Child Assessment: Work Sampling and Ounce Scale
Developmentally Appropriate Practice (DAP) is a term you may hear often when discussing education and curriculum. It is an important term when ensuring that the teaching and lessons are deliberately planned for young children in mind. DAP refers to a philosophical orientation that involves a constructivist approach to the teaching of young children, as well as responsive care and education that is mindful of the development of the whole child. Constructivist teaching is based on the belief that learning occurs as learners are actively involved in a process of meaning and knowledge construction rather than passively receiving information. Learners are the makers of meaning and knowledge. Constructivist teaching fosters critical thinking and creates motivated and independent learners. In order for teachers to know what to teach the children in their care, they need to know what is developmentally appropriate, what the children currently know and what they are ready to learn. Teachers use the Pennsylvania Early Learning Standards to know what they should be teaching. They teach based on what is developmentally appropriate and they know what the children are ready for because they use assessments. LifeSpan School and Day Care use Ounce and Work Sampling.
The Ounce Scale: An Infant Toddler Observational Assessment
The Ounce Scale is an assessment system for use with infants and toddlers from birth to 3-1/2 years old. It has three parts:
- The Observation Record is used to record observations of children’s behavior and keep track of their development. LifeSpan teachers record these observations in two ways. One method of observation record is through daily reflections on the teachers’ lesson plans. Teachers reflect on their plans for the day, what worked and didn’t work, what skills need work and more focus, as well as what skills are learned and can be enhanced. The second method of observation is bi-weekly reflections. The bi-weekly reflections are based on each individual child and help the teacher to understand what they need to help the child with as their learning continues.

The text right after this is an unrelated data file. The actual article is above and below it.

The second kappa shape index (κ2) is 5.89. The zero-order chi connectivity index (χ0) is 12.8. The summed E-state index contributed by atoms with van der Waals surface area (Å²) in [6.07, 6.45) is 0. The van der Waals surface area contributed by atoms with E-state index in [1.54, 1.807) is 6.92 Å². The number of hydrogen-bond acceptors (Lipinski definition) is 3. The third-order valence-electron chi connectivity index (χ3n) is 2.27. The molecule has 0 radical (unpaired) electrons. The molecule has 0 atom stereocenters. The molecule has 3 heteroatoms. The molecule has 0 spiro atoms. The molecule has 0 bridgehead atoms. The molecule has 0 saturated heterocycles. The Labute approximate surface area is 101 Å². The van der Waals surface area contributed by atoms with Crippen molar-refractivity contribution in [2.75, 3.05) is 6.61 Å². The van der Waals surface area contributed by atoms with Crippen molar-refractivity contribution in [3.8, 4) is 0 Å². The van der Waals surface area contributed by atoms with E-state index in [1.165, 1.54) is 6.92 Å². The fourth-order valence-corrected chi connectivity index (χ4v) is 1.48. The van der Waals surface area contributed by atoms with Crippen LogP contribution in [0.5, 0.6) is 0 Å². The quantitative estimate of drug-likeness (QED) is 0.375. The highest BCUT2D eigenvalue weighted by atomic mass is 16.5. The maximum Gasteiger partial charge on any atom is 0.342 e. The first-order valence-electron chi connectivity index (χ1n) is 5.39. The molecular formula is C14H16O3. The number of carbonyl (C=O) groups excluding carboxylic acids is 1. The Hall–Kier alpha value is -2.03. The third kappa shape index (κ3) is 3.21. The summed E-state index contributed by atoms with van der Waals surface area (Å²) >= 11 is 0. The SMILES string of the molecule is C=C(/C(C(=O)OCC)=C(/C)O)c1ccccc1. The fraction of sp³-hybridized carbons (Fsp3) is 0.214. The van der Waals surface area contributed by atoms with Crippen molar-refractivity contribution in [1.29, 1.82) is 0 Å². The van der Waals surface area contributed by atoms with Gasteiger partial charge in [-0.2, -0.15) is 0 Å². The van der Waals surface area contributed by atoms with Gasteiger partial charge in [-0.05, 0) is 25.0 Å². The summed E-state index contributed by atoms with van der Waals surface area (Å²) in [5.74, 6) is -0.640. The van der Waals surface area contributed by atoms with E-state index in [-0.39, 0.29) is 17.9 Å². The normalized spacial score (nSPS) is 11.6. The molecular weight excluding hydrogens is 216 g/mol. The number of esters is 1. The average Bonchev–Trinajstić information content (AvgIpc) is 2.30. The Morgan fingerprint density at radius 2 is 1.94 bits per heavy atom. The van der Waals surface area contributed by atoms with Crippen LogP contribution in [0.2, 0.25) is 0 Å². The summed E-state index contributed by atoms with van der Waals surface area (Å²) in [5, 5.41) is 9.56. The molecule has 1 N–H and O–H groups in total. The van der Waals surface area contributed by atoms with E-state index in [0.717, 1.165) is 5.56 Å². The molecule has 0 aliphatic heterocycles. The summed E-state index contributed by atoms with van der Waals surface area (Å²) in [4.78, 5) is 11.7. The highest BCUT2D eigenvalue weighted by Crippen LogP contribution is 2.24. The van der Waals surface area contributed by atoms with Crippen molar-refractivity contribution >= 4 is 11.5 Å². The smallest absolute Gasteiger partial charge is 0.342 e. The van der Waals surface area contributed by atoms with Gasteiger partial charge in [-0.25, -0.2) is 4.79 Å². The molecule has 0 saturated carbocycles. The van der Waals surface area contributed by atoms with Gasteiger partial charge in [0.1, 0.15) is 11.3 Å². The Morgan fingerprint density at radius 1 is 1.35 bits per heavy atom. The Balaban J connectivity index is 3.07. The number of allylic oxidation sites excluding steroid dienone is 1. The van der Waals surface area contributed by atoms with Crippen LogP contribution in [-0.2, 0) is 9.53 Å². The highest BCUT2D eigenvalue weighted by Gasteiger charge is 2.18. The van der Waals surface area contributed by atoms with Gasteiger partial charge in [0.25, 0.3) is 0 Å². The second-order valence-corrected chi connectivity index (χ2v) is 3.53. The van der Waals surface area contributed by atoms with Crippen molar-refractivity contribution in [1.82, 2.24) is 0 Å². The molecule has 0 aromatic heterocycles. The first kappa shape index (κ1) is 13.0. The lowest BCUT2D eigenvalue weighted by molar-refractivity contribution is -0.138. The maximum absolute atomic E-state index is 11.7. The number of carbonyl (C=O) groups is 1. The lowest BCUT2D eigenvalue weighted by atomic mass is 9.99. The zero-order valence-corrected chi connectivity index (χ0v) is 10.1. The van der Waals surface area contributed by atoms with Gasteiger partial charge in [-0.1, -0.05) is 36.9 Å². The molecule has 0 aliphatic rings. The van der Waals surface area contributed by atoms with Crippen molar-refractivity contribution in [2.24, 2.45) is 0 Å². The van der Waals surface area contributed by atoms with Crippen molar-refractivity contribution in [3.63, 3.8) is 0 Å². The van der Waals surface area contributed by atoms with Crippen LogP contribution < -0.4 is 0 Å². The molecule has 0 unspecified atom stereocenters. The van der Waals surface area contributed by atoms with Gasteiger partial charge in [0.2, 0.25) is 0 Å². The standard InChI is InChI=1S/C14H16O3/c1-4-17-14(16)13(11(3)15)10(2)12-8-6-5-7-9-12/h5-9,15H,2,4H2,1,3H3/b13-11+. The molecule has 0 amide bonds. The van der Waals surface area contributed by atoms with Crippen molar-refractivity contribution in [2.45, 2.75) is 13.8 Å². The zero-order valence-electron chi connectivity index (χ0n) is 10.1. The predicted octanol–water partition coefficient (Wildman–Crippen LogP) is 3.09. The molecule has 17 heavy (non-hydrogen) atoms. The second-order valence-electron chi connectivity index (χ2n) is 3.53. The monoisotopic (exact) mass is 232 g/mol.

- The Family Album is used by families with teacher guidance to collect their observations, photos and mementos of their child’s growth and development.
- The Developmental Profiles and Standards are a rating scale used to evaluate children’s growth and development at the end of each of the 8 age levels contained in The Ounce Scale. Each item on the Developmental Profiles is described in the accompanying standards.
The Ounce Scale focuses on 6 areas of development. In each area, the scale poses 2 or 3 questions. The 6 areas of development are:
- Personal Connections – It’s About Trust
- Feelings About Self – Learning About Me
- Relationships With Other Children – Child to Child
- Understanding and Communicating – Baby, Toddler and Preschooler Discoveries
- Exploration and Problem Solving – Baby, Toddler and Preschooler Discoveries
- Movement and Coordination – Babies, Toddlers and Preschoolers in Motion
The Ounce Scale is divided into the following 8 age levels: birth to 4 months, 4 to 8 months, 8 to 12 months, 12 to 18 months, 18 to 24 months, 24 to 30 months, 30 to 36 months and 36 to 42 months.
The Work Sampling System: Developmental Guidelines
The Work Sampling System is an instructional assessment that is used in preschool through sixth grade. Its purpose is to document and assess children’s skills, knowledge, behavior and accomplishment across a wide variety of curriculum areas on multiple occasions in order to enhance teaching and learning.
The Work Sampling System consists of 3 complementary elements:
- Developmental Guidelines and Checklist
- Summary Reports
Work Sampling calls for ongoing assessment that is summarized 3 times per year. By reflecting classroom goals and objectives, it helps teachers monitor children’s continuous progress and places children’s work within a broad developmental perspective. Through documenting and evaluating individual performance of classroom-based tasks, Work Sampling strengthens student motivation, assists teachers in instructional decision-making, and serves as an effective means for reporting children’s progress to families, educators and community. Children are assessed on 7 areas of development.
- Personal and social development assesses the child’s self concept, self control, approach to learning, interactions with others and social problem solving.
- Language and literacy assesses children’s skills on listening, speaking, reading and writing.
- Mathematical thinking assesses on mathematical processes, number and operations, pattern, relationships, and functions, geometry and spatial relations, as well as measurement.
- Scientific thinking assesses the child’s use of senses to observe and explore the classroom, the ability to use tools for investigation and ability to make comparisons.
- Social studies encompass history, economics, citizenship and geography.
- The arts assess the child’s engagement with the arts rather than ability with techniques.
- Physical development and health assesses gross motor development, fine motor development and personal health and safety.